Princeton Study Takes Aim at 'Value-Added' Measure
Merit pay for teachers is an idea that seems to be getting increasingly popular these days with politicians on both sides of the aisle. But if performance-pay plans are going to succeed, they require an evaluation system that is widely seen to be fair and accurate.
A lot of policy makers are pinning their hopes on "value-added" measures of student achievement to fill that bill. The thinking is that value-added models provide a fairer measure of teacher effectiveness because they track students' year-to-year learning gains, rather than their absolute levels of achievement. That way, teachers are not getting undeserved blame for the learning deficits that students bring with them to the classroom or undue rewards for being blessed with a classroom of high achievers.
A forthcoming study, however, suggests policy makers might want to think twice before embracing value-added measures of teacher effectiveness. In a paper due to be published in February in the Quarterly Journal of Economics, Princeton University economist Jesse Rothstein uses some sophisticated modeling techniques to suggest that such techniques could be based on shaky assumptions.
Using student-testing data from North Carolina, Rothstein makes his case by developing a "falsification" test for value-added models. For example, he wondered, would the model show that 5th grade teachers have effects on their students' test scores in 3rd and 4th grades? Since it's impossible for students' future teachers to cause their previous achievement outcomes, Rothstein reasons, there should be no such effects.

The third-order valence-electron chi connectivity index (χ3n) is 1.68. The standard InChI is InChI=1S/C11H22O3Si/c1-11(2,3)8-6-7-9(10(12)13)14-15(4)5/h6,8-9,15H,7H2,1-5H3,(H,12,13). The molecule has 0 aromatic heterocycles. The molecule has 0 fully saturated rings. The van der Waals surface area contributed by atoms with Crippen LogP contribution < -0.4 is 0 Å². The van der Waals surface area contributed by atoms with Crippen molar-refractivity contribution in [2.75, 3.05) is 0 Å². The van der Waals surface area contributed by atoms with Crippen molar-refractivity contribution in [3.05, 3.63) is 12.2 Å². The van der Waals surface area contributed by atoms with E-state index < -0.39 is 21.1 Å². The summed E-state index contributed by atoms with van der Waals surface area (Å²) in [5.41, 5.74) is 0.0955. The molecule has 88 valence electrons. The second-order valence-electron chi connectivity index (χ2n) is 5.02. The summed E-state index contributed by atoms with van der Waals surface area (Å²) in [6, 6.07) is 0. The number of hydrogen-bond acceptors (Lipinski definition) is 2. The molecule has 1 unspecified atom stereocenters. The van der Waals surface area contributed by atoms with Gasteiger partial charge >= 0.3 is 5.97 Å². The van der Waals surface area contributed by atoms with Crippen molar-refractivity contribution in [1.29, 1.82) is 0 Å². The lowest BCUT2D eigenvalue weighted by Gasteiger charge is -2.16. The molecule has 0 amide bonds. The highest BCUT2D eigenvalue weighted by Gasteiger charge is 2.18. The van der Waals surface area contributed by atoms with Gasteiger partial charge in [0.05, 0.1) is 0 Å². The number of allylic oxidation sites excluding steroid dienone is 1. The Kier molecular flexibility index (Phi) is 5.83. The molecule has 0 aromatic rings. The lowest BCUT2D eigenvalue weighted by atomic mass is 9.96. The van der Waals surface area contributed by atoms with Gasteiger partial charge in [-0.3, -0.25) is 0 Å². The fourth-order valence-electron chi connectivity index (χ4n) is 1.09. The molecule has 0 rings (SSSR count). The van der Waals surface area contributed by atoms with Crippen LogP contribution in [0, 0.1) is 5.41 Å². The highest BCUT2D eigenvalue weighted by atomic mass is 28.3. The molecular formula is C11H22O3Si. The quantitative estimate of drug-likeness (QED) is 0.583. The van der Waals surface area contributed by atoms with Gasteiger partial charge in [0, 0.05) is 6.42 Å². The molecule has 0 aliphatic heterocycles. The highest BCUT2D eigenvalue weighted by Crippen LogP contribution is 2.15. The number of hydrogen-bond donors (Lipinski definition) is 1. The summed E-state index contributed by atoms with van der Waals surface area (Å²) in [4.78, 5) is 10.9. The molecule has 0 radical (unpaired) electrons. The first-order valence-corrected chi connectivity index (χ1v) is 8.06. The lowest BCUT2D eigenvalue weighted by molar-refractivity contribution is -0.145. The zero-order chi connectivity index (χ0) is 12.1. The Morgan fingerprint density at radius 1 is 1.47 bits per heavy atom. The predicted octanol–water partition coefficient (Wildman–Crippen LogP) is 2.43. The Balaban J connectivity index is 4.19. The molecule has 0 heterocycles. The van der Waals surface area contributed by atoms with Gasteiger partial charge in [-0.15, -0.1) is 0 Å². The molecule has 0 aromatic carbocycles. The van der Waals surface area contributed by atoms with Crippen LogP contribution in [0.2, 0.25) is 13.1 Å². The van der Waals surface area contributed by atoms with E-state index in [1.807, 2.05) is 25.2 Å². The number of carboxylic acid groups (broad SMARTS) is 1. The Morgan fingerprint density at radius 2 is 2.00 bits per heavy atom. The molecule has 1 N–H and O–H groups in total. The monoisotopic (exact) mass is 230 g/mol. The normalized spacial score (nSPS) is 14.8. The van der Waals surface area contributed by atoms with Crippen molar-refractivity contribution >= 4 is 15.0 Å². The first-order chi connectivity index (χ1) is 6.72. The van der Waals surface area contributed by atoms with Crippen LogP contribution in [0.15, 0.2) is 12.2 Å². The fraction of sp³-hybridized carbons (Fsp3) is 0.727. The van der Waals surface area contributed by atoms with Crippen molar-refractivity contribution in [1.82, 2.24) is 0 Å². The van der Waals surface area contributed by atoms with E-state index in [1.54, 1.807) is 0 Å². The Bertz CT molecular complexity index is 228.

But in fact there were—and they were quite large. Rothstein says this happens because students are not randomly sorted into classrooms. A principal, for example, might assign a large number of students with behavior problems to a teacher who is known to have a way with problem students or parents of high achievers might lobby to get their child in a class with the "best" teacher. When that happens, though, it biases the results of value-added calculations.
If this study sounds familiar, it's because it's been circulating a while and gathering lots of buzz. I'm not yet sure why the finding that a 5th grade teacher seems to cause students' 3rd and 4th grade achievement automatically implies that students were not randomly sorted, but I hope to figure that out. Look for a more detailed story from me soon in Education Week.
In the meantime, you should know about two other studies that offer some counterpoint to Rothstein's findings. Thomas J. Kane and Douglas O. Staiger, for one, conducted a small experiment in Los Angeles public schools to see if value-added calculations would match the experimental results. They did. See their paper, "Are Teacher-Level Value-Added Estimates Biased?: An Experimental Validation of Non-Experimental Estimates."
A second study, a working paper by Cory Koedel and Julian R. Betts, suggests that the kinds of biases that Rothstein highlights in his paper can be overcome with more complex value-added models.